“Being heard” is something that’s thematic in this movie. We see it in Kei/Dragon, the central lead in this Beauty and the Beast adaptation, who wants to be stronger when his cries for help are left unheard. Of course, this too is a cry for help but because he’s a child and every attempt thus far to ask for help has been met with further abuse, so he’s caught between hiding and fighting.

Suzu’s whole at-school story is about this too, as she tries to stay unnoticed. Meanwhile, her Belle persona let’s her show her previous self–the person she was as a kid: active, playful, obsessed with music, and a little attention grabbing.

For Kei, Suzu’s appearance is enough in the moment to make him feel like he and his brother’s struggles have finally been heard, because the abuse is what was traumatizing them and what people looked past. (Obviously, this is not actually enough as Kei and his brother are in an abusive household where they need intervention and help, but being heard is a step in that direction and probably a major relief for the two children in that moment.)

However, for Suzu–it’s a bit more complicated. Her “being heard” moment was when her mom pushed her off and went to save another child. She was left behind as she screamed out for her mother and no one went to help her mother or help Suzu save for Shinobu, another child and Suzu’s love interest who was also there.

A huge group of people witness this event, and they didn’t go help. Maybe they felt they couldn’t or feared they’d be sucked under by the currents and drown too. Who knows?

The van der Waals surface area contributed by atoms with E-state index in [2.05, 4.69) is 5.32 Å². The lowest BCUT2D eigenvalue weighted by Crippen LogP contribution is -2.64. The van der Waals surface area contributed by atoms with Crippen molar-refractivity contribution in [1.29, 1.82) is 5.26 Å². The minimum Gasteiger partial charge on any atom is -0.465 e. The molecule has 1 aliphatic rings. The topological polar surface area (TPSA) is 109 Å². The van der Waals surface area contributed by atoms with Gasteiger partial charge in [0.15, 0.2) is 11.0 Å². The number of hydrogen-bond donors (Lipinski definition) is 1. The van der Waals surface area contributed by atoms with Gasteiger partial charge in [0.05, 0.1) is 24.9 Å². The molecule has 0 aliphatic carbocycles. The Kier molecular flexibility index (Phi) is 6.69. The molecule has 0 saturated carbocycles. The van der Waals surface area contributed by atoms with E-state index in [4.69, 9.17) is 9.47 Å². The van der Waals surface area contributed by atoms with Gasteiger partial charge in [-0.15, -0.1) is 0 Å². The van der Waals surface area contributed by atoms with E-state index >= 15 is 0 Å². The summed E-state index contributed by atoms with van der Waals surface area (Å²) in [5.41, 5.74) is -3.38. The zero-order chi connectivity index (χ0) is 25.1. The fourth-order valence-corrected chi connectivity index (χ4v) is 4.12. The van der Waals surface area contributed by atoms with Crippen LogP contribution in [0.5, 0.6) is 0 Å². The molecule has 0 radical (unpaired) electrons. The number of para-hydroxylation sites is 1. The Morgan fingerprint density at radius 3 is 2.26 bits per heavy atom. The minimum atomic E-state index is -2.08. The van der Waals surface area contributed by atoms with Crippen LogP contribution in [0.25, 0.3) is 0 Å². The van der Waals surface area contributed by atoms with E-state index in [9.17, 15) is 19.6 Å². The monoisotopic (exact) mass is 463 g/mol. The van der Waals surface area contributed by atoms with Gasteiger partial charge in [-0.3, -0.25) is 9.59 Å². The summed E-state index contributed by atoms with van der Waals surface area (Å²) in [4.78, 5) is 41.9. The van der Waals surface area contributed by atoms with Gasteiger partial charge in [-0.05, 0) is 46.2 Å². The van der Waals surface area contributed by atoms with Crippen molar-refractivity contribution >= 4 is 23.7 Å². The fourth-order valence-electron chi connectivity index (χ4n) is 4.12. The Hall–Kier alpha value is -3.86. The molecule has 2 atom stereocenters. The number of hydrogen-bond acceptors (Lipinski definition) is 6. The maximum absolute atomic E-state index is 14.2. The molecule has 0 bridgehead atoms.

Her death is then followed by reports from the news in which people, some of whom may have witnessed the event first hand, even criticized Suzu’s mother for going out to save the child and leaving her own child behind.

It’s something that the movie addresses in a really interesting way, and I find this adaptation of Beauty and the Beast to be a very unique in its approach to grief.

(Also, I love the Peggy Sue of this story. I love how mean she is only to immediately flip at the end. She’s adorable.)



Okay, now that I talked about the good–let’s get into the not so good.



While the animation quality was great for a largely CG movie, I couldn’t help but keep comparing things to other anime’s I’ve seen. I mean, as a few examples that jump out the most: we have the ballroom scene that seemed to jump right out of Disney; almost half of Justin’s team looks like they jumped right out of Beastars; the AIs that look like they came from Madoka Magica; and Dragon looks like a monster version of the Count from The Count of Monte Cristo most of the movie:


Source (Dragon):

Source (Count):

As a further detriment to the movie, I’m pretty sure that some serious censorship has been enacted in the movie’s travels to the US as moments like Suzu’s mother’s death and the depictions of child abuse are left showing either a black screen or some very bad editing.

Bad, as in, the father pushes a vase onto the floor, the child falls over “from shock” (?) or the abusing father’s hand is never shown hitting the child/children, but the child covers his brother on the floor and flinches heavily at their father just saying some cruel words.

Essentially, they took it out but didn’t really take it out, if you know what I mean.

I guess, other than that, it was good movie. It checked more boxes than Mirai (2018), and though I could see where a lot of the imagery was taking inspiration from (or, at least, caused overlap in my mind), the approach to the idea of Beauty and the Beast was original. An obstacle that is not easy to overcome but is done really well in this movie considering how I didn’t make the connection until Dragon’s appearance in the film. (Actually, I think I didn’t make the connection until Justin calls Dragon a “beast,” but moving on.)

In all, I liked it. It’s not my favorite of Studio Chizu, but the music sure is and I’m happy to have added it to my “completed watching” list.

Recommendations: Stream it rather than watch it in theaters. I’d say the movie get’s a 7/10 Would-Watch-Again, while the music gets 10/10.